Emotional Labour

How to Effectively Manage Your Emotional Labour

Have you ever been incredibly upset but put on a smile anyway? Or maybe you’ve cried angry tears during an argument because you couldn’t contain your frustration? Or pretended to empathise with someone even though you thought their problem was actually really shallow? All these actions are concerned with emotional labour – some of us may even carry out emotional labour without being aware of it.

Emotional labour is defined as “the process of managing feelings and expressions to fulfill the emotional requirements of a job.” This job could be a commercial one, but can also extend to our roles in society, as mothers or caretakers, for example. Some jobs and roles are more demanding in terms of emotional labour; Authors of ‘Working in the Service Society,‘ Cameron Lynne Macdonald and Carmen Sirianni, term those with emotional labour-heavy jobs as the ‘emotional proletariat.’ These individuals are employed in service jobs where they are expected to “exercise emotional labour wherein they are required to display friendliness and deference to customers.” However, emotional labour can extend to our daily lives, in the form of being expected to tolerate prejudice and bigotry without “acting out” lest we are deemed irrational or emotional, for example. (As you can guess, this is a facet of life that mainly minorities must deal with).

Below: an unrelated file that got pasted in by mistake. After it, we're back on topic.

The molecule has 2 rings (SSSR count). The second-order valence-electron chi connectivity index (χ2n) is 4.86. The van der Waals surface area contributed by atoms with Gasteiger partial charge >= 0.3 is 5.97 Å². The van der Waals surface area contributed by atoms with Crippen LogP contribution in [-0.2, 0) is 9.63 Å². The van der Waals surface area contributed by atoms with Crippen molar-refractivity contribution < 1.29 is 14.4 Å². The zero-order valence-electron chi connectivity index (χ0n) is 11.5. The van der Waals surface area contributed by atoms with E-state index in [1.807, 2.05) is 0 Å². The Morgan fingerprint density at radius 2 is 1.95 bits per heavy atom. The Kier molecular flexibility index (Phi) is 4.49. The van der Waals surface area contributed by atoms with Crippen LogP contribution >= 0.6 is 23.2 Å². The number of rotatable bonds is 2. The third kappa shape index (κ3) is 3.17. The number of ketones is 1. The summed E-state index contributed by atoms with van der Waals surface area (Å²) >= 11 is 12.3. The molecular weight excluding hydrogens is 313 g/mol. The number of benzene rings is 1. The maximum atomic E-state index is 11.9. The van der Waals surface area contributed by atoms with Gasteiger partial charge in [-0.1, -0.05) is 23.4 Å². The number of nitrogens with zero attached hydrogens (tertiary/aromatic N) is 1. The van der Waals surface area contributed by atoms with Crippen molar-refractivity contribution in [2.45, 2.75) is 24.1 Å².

Because emotional labour can be an emotionally, mentally, and sometimes even physically tiring enterprise – hence why the word ‘labour’ is utilised – it’s important to find methods of managing and compartmentalising it in order to avoid burnout. These are some approaches that may work for you.

 

1. Pick Your Battles

This might sound like a defeatist approach, but it can be a strategic way to maintain your sanity while still voicing your opinions. Don’t pick a fight with the random internet troll on a Facebook thread, it’s unlikely that your response will change their opinion. Instead, focus on discussions with people who are willing to learn and listen to what you have to say. Not only will this help you make a tangible change, it will reserve your energy for conversations that are worth your while.

 

2. Practice Self-Preservation

You’re not required to solve all of the world’s problems today, especially not by yourself. Will it help you gain a sense of peace if you ignore someone’s calls, block them on social media, or cut them out of your circle of friends? Then do it. Remind yourself that refusing to debate with someone is not an act of cowardice, but one of preserving your own mental health.

 

3. Throw Society’s Expectations to the Wind

So you’re expected to stay quiet when a coworker makes a casteist comment. You’re expected to serve dinner to the men in your family first before grabbing a serving for yourself. You’re expected to stay quiet when a teacher makes a classist judgement about one of your classmates. You might be expected to do all these things – and of course, there may be consequences for not following them – but that doesn’t mean you have to. Surveying the pros and cons before you make any detrimental decisions is vital, but speaking out can be a freeing experience. This is an especially important method of managing emotional labour if you have the privilege to remain unaffected by the consequences of speaking up.

 

Does your approach to managing emotional labour look a little different? Tell us in the comments below or DM us on Instagram.

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